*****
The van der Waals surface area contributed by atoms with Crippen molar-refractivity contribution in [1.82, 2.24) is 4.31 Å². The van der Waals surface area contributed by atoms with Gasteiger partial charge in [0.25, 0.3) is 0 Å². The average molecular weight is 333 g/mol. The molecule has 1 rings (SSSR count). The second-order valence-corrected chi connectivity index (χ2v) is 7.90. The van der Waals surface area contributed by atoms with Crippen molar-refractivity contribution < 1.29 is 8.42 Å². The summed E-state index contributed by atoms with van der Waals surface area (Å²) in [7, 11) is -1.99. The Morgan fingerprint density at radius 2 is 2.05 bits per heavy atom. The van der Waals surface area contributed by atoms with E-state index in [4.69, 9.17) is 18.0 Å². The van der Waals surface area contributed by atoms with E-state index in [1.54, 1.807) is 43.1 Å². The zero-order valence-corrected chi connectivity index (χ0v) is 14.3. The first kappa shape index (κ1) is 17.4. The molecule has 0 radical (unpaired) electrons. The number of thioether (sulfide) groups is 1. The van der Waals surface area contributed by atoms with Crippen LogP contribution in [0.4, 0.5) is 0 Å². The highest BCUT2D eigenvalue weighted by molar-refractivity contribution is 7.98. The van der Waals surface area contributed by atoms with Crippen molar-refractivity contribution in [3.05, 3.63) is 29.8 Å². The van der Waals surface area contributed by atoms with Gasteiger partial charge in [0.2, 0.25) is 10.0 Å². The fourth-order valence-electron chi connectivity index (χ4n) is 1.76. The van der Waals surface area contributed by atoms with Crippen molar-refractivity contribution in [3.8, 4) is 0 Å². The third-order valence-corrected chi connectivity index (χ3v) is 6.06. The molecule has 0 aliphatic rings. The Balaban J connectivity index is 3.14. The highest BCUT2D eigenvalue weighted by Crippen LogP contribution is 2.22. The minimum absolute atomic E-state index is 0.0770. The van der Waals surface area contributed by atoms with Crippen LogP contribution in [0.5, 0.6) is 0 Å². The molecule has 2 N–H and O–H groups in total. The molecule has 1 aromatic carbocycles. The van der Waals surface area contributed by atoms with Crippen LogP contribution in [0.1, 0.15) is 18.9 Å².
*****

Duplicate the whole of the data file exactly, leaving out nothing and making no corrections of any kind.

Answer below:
The van der Waals surface area contributed by atoms with Crippen molar-refractivity contribution in [1.82, 2.24) is 4.31 Å². The van der Waals surface area contributed by atoms with Gasteiger partial charge in [0.25, 0.3) is 0 Å². The average molecular weight is 333 g/mol. The molecule has 1 rings (SSSR count). The second-order valence-corrected chi connectivity index (χ2v) is 7.90. The van der Waals surface area contributed by atoms with Crippen molar-refractivity contribution < 1.29 is 8.42 Å². The summed E-state index contributed by atoms with van der Waals surface area (Å²) in [7, 11) is -1.99. The Morgan fingerprint density at radius 2 is 2.05 bits per heavy atom. The van der Waals surface area contributed by atoms with E-state index in [4.69, 9.17) is 18.0 Å². The van der Waals surface area contributed by atoms with E-state index in [1.54, 1.807) is 43.1 Å². The zero-order valence-corrected chi connectivity index (χ0v) is 14.3. The first kappa shape index (κ1) is 17.4. The molecule has 0 radical (unpaired) electrons. The number of thioether (sulfide) groups is 1. The van der Waals surface area contributed by atoms with Crippen LogP contribution in [0.4, 0.5) is 0 Å². The highest BCUT2D eigenvalue weighted by molar-refractivity contribution is 7.98. The van der Waals surface area contributed by atoms with Crippen molar-refractivity contribution in [3.05, 3.63) is 29.8 Å². The van der Waals surface area contributed by atoms with Gasteiger partial charge in [0.2, 0.25) is 10.0 Å². The fourth-order valence-electron chi connectivity index (χ4n) is 1.76. The van der Waals surface area contributed by atoms with Crippen molar-refractivity contribution in [3.8, 4) is 0 Å². The third-order valence-corrected chi connectivity index (χ3v) is 6.06. The molecule has 0 aliphatic rings. The Balaban J connectivity index is 3.14. The highest BCUT2D eigenvalue weighted by Crippen LogP contribution is 2.22. The minimum absolute atomic E-state index is 0.0770. The van der Waals surface area contributed by atoms with Crippen LogP contribution in [0.5, 0.6) is 0 Å². The molecule has 2 N–H and O–H groups in total. The molecule has 1 aromatic carbocycles. The van der Waals surface area contributed by atoms with Crippen LogP contribution in [0.1, 0.15) is 18.9 Å².